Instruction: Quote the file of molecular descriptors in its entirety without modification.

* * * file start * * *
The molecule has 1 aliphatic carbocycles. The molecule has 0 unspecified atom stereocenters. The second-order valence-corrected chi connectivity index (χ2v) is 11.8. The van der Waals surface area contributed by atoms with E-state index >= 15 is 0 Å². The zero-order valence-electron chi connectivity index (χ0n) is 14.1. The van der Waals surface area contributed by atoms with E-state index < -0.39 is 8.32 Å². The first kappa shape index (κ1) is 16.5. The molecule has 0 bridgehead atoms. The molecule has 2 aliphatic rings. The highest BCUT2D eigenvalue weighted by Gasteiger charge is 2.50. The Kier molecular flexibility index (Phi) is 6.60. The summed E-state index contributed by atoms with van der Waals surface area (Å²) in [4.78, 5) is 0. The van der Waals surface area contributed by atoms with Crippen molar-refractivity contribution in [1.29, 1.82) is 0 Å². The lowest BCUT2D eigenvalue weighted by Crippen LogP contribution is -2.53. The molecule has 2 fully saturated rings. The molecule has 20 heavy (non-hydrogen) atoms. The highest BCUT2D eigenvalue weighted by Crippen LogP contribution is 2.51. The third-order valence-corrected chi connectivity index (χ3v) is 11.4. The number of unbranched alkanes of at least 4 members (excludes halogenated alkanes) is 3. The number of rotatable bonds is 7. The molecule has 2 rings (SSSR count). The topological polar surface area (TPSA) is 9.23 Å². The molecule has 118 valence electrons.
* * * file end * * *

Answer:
The molecule has 1 aliphatic carbocycles. The molecule has 0 unspecified atom stereocenters. The second-order valence-corrected chi connectivity index (χ2v) is 11.8. The van der Waals surface area contributed by atoms with E-state index >= 15 is 0 Å². The zero-order valence-electron chi connectivity index (χ0n) is 14.1. The van der Waals surface area contributed by atoms with E-state index < -0.39 is 8.32 Å². The first kappa shape index (κ1) is 16.5. The molecule has 0 bridgehead atoms. The molecule has 2 aliphatic rings. The highest BCUT2D eigenvalue weighted by Gasteiger charge is 2.50. The Kier molecular flexibility index (Phi) is 6.60. The summed E-state index contributed by atoms with van der Waals surface area (Å²) in [4.78, 5) is 0. The van der Waals surface area contributed by atoms with Crippen molar-refractivity contribution in [1.29, 1.82) is 0 Å². The lowest BCUT2D eigenvalue weighted by Crippen LogP contribution is -2.53. The molecule has 2 fully saturated rings. The molecule has 20 heavy (non-hydrogen) atoms. The highest BCUT2D eigenvalue weighted by Crippen LogP contribution is 2.51. The third-order valence-corrected chi connectivity index (χ3v) is 11.4. The number of unbranched alkanes of at least 4 members (excludes halogenated alkanes) is 3. The number of rotatable bonds is 7. The molecule has 2 rings (SSSR count). The topological polar surface area (TPSA) is 9.23 Å². The molecule has 118 valence electrons.